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Drug Shows Little Benefit for Irritable Bowel Syndrome

Last Updated: January 06, 2010.

The selective serotonin reuptake inhibitor citalopram does not relieve symptoms or improve quality of life in patients with irritable bowel syndrome better than placebo, according to a study in the January issue of Clinical Gastroenterology and Hepatology.

WEDNESDAY, Jan. 6 (HealthDay News) -- The selective serotonin reuptake inhibitor citalopram does not relieve symptoms or improve quality of life in patients with irritable bowel syndrome (IBS) better than placebo, according to a study in the January issue of Clinical Gastroenterology and Hepatology.

Uri Ladabaum, M.D., of the University of California in San Francisco, and colleagues randomly assigned 54 nondepressed patients with IBS to citalopram or placebo for eight weeks.

The researchers found that the response rate was similar in the citalopram and placebo groups (44 versus 56 percent; odds ratio, 0.80 for weekly response with citalopram), regardless of IBS subtype. Citalopram was not associated with improved symptoms or disease-associated quality of life. Changes in disease-associated quality of life and pressure eliciting pain were modestly correlated, while there was no substantial correlation between symptoms, disease-associated quality of life, and rectal sensitivity.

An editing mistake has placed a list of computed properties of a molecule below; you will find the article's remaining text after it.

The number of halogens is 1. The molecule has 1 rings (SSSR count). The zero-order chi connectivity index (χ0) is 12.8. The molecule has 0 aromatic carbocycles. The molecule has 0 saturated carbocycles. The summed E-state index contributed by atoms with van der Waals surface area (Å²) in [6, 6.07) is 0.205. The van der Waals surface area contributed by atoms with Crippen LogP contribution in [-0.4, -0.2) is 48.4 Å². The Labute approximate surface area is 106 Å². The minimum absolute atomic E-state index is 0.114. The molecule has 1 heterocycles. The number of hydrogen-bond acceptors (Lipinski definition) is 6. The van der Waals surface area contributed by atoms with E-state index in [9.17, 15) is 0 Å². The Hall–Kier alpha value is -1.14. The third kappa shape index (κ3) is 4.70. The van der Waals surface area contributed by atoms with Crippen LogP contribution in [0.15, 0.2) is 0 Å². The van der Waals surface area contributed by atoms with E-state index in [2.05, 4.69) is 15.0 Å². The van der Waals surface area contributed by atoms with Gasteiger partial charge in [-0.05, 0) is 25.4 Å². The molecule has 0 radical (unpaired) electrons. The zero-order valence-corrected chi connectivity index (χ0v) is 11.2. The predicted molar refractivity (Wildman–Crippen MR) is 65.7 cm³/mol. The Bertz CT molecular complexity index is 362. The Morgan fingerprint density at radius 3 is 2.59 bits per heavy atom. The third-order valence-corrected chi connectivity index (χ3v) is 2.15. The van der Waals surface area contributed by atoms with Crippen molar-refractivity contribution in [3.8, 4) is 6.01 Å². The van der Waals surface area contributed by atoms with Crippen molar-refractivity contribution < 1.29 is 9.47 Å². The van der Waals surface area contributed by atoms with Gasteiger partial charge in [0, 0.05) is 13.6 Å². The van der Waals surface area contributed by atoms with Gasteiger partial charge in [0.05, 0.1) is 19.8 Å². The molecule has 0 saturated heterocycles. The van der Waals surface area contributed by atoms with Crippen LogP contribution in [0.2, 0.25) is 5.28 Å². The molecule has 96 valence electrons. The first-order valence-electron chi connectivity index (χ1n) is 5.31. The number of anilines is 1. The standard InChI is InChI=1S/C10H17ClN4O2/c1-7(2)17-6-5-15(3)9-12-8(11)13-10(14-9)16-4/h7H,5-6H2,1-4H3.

"In conclusion, in this study citalopram was not superior to placebo in treating nondepressed patients with IBS, and changes in clinical symptoms were not correlated substantially with changes in rectal sensation," Ladabaum and colleagues write. "Considering all available evidence, any benefit of selective serotonin reuptake inhibitors compared with placebo in nondepressed patients with IBS is likely to be modest at best."

Ladabaum reported being a speaker for Novartis, Sucampo, and Takeda.

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